He soon made a name for himself as a bold and brilliant leader of cavalry… while his 6 foot height, curly locks and love of women ensured fame as France’s foremost “beau sabreur”. In 1798 Murat joined Napoleon’s expedition to Egypt.
At the Battle of Aboukir, his flanking charge broke the enemy, and Murat personally took the Ottoman commander prisoner, despite being shot in the jaw – a wound which, to his immense relief, did not ruin his looks.
Back in Paris, Napoleon launched his coup d’état to seize political power. When he got a hostile reception from the Council of Five Hundred, it was Murat who saved the day, leading troops in to clear the chamber, shouting ‘Citizens, you have been dissolved’… before adding something a bit more coarse. If you want to know more about these types of concept then ask reader can be the place to read insightful answers.
His place at the future Emperor’s side was further assured when he married Napoleon’s youngest sister Caroline in 1800. Later that year he commanded the French cavalry reserve at Marengo, and helped Napoleon to win a decisive victory over the Austrians.
When Napoleon established his empire in 1804, Murat became a Marsal, second in seniority only to Berthier. He’d later also receive the title Prince of the Empire, and rank of Grand Admiral.
In the 1805 campaign, he commanded Napoleon’s Cavalry Reserve – his excellent reconnaissance and diversions proving crucial in the encirclement of General Mack’s Austrian army at Ulm.
Three weeks later, Murat and Marshal Lannes, who normally couldn’t stand each other, together bluffed an Austrian commander into surrendering a vital bridge, by persuading him that an armistice had been signed, when it hadn’t.
It was a bold stunt, but overall, Napoleon was not impressed by Murat’s pursuit of the enemy: “I cannot approve your manner of march. You go on like a stunned fool taking not the least notice of my orders.”
Yet in battle, Murat remained a brilliant and inspiring leader, as demonstrated at Austerlitz, and the next year at Jena, where he led the decisive charge wielding only his riding crop. The next year at Eylau, with the Russians poised to break through his centre, Napoleon ordered Murat to lead a mass cavalry charge straight at the enemy.
Murat’s men succeeded, and saved the army from disaster – though at a terrible price in men and horses. Napoleon had rewarded Murat in 1806 by making him sovereign prince of the Grand Duchy of Berg.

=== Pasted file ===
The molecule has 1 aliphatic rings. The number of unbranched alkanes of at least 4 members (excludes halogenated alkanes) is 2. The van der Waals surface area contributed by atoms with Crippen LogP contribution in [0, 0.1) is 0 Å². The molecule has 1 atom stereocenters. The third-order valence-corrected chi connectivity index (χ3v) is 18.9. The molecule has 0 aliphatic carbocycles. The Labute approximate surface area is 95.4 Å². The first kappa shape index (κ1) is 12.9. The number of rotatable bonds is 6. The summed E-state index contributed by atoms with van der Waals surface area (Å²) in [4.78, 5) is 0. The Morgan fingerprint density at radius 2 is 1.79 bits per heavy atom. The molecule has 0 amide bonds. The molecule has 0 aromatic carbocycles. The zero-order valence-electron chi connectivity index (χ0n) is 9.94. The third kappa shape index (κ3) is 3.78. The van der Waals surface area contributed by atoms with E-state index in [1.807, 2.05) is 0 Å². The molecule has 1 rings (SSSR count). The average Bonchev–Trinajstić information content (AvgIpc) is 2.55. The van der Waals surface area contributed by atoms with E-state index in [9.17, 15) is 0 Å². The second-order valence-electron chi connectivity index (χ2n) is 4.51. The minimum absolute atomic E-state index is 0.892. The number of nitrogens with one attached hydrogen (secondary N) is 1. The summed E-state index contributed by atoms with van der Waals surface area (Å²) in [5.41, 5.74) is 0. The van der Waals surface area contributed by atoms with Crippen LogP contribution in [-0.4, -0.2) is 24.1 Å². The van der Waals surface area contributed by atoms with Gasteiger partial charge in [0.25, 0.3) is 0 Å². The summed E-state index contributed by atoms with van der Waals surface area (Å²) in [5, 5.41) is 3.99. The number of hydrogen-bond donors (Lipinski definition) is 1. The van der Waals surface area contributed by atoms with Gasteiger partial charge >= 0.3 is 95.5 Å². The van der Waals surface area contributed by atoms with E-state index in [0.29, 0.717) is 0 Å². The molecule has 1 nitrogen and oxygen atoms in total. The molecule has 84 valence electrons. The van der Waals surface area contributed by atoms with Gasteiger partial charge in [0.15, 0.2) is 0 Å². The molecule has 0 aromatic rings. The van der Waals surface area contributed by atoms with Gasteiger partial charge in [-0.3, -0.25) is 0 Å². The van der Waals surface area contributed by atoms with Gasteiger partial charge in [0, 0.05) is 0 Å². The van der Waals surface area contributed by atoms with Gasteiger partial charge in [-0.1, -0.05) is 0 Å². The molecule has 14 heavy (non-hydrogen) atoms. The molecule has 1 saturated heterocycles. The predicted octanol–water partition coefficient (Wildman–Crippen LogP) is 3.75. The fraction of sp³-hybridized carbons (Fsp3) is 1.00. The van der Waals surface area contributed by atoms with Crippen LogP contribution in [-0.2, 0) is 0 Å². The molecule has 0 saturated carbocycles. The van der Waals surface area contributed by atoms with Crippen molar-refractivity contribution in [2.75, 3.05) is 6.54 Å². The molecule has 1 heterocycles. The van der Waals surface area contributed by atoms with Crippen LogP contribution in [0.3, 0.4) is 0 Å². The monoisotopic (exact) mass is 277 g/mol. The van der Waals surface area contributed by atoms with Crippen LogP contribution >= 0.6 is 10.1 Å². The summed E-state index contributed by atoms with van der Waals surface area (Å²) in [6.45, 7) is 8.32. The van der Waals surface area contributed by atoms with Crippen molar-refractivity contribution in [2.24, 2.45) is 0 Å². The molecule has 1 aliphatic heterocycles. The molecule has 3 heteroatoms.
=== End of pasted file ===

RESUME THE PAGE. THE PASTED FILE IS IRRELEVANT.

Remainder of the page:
In 1808, he sent Murat to Spain to act as his representative. Spain was still a French ally, but in May, Napoleon’s heavy-handed meddling in Spanish affairs triggered a ferocious backlash. Madrid rose up against the French garrison… and Murat’s troops fought back with brutal force – killing around 200, executing 300 more.
When Napoleon deposed Spain’s Bourbon monarchy, Murat hoped he’d be made the new King of Spain, but that title went to Napoleon’s brother Joseph; Murat, instead, received the throne of Naples. If it felt like second prize… it wasn’t bad going for an innkeeper’s son, college dropout, and ex-cavalry trooper.
Napoleon expected Murat to merely represent his interests in Naples, but Murat had other ideas: he reformed the Neapolitan army, equipping it with splendid new uniforms; and turned a blind eye to smuggling, which undermined Napoleon’s economic war against Britain – so-called Continental System.
Relations between Murat and the Emperor became strained. But when Napoleon began planning to invade Russia in 1812, only Murat would do to lead his cavalry. Their differences were put to one side: Murat took command of four cavalry corps, and became Napoleon’s second-in-command.
During the advance into Russia, Murat’s cavalry faced a difficult and frustrating task, trying to locate the enemy in a vast landscape. Horses died in their thousands from poor fodder and exhaustion.
And they faced a dangerous and wily opponent in Russia’s Cossacks. Murat, always riding with the advance guard, was so fearless and conspicuous in his extravagant uniforms that the Cossacks came to admire him, calling out ‘Oorah! Murat!’ whenever they saw him, and hoped to capture him alive if possible.
Murat was among those who tried to persuade Napoleon to halt the advance at Smolensk, but was ignored. At the great clash between the French and Russian armies at Borodino, Murat was at his best, directing a series of attacks on the Russian earthworks, always were the action was hottest, inspiring all with his courage. If you seriously have some doubts over facts head over to ask read and just ask a question, you will get different answers.
Murat remained with the army during the retreat from Moscow, though his magnificent cavalry had virtually ceased to exist. One eyewitness noted that throughout the ordeal, he never neglected his appearance – even at the Berezina, he looked splendid, in an open-necked shirt, velvet cloak, a white feather in his cap.
When Napoleon left the army to return to Paris, he gave command to Marshal Murat. But Murat, now primarily concerned with hanging onto his kingdom, left the army a month later and returned to Naples, where he opened secret negotiations with the Coalition